Researchers Make Chemical Warfare Protective Nanofibers out of Deck Sealer

Aug 28, 2006

While cotton may be the fabric of our lives, Texas Tech University researchers may have discovered a polyurethane nanofiber technique that can save lives.

Dr. Seshadri Ramkumar, an assistant professor at The Institute of Environmental and Human Health at Texas Tech, and graduate student Thandavamoorthy Subbiah discovered a honeycomb polyurethane nanofabric by using electrospinning. The nanofabric, created by exposing polyurethane to high voltage, can not only trap toxic chemicals, but also be used in a hazardous material suit.

Ramkumar’s findings are featured in the Sept. 5 edition of the Journal of Applied Polymer Science. The project was supported by the U.S. federal funds.

“These fibers are tiny,” Ramkumar said. “They’re about 1,000 times smaller than microfibres. We are able to develop honeycomb-like structures with this method, which makes a mesh within a mesh. This may not only provide increased surfaces area, but also can trap toxic chemicals more efficiently. These fibers are yet to be tested for their protection capabilities.”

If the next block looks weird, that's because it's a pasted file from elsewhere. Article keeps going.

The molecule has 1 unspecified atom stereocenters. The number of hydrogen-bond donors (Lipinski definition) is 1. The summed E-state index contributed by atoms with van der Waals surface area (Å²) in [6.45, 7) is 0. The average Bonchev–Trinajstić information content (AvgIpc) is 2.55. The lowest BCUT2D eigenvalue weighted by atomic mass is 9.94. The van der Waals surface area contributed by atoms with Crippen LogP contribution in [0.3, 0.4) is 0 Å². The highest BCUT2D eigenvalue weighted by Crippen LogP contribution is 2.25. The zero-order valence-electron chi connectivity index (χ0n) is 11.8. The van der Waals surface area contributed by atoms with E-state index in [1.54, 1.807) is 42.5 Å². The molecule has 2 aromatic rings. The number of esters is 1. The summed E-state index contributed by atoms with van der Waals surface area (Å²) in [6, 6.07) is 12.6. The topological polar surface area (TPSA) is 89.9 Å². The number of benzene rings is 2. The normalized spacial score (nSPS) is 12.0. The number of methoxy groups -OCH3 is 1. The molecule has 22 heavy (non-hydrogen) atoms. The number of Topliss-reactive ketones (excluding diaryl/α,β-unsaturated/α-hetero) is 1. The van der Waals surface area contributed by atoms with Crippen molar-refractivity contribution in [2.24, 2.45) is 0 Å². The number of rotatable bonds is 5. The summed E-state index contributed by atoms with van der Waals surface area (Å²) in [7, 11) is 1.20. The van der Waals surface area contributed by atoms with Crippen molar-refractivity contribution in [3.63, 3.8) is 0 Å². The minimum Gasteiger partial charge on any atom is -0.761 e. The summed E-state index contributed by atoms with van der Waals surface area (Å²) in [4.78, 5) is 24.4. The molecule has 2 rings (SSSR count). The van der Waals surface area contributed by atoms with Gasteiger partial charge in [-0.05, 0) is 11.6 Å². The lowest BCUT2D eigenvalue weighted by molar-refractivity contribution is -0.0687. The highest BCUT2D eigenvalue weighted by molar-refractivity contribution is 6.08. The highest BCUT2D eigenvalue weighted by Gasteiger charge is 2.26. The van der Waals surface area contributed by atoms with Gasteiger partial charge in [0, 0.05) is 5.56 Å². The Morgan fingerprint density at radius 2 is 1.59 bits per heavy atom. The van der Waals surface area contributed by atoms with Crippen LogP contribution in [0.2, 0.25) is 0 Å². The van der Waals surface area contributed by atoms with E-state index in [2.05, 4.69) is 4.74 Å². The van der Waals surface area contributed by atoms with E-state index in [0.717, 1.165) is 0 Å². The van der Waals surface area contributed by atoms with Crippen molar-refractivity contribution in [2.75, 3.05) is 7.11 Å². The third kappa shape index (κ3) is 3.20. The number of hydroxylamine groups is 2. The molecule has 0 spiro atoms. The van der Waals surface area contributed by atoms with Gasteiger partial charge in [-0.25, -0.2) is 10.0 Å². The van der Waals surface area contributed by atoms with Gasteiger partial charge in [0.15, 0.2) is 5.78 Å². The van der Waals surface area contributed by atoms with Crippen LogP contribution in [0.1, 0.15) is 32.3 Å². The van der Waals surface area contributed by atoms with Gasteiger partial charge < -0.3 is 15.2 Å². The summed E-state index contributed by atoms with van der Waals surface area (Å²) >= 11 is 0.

Ramkumar and other researchers were able to observe self-assembled honeycomb nanomeshes that have not been reported before in the case of polyurethane nanofibers.

“This can be a very efficient filter against toxic chemicals, as well as a membrane for protecting people,” he said. “This will provide a significant boon to chemical protective clothing as well as a method to trap chemical warfare agents.”

Source: Texas Tech University

Explore further: Nanomaterials to preserve ancient works of art

add to favorites email to friend print save as pdf

Related Stories

Recommended for you

Nanomaterials to preserve ancient works of art

7 hours ago

Little would we know about history if it weren't for books and works of art. But as time goes by, conserving this evidence of the past is becoming more and more of a struggle. Could this all change thanks ...

Learning anti-microbial physics from cicada

8 hours ago

(Phys.org) —Inspired by the wing structure of a small fly, an NPL-led research team developed nano-patterned surfaces that resist bacterial adhesion while supporting the growth of human cells.

User comments : 0

Please sign in to add a comment. Registration is free, and takes less than a minute. Read more

Click here to reset your password.
Sign in to get notified via email when new comments are made.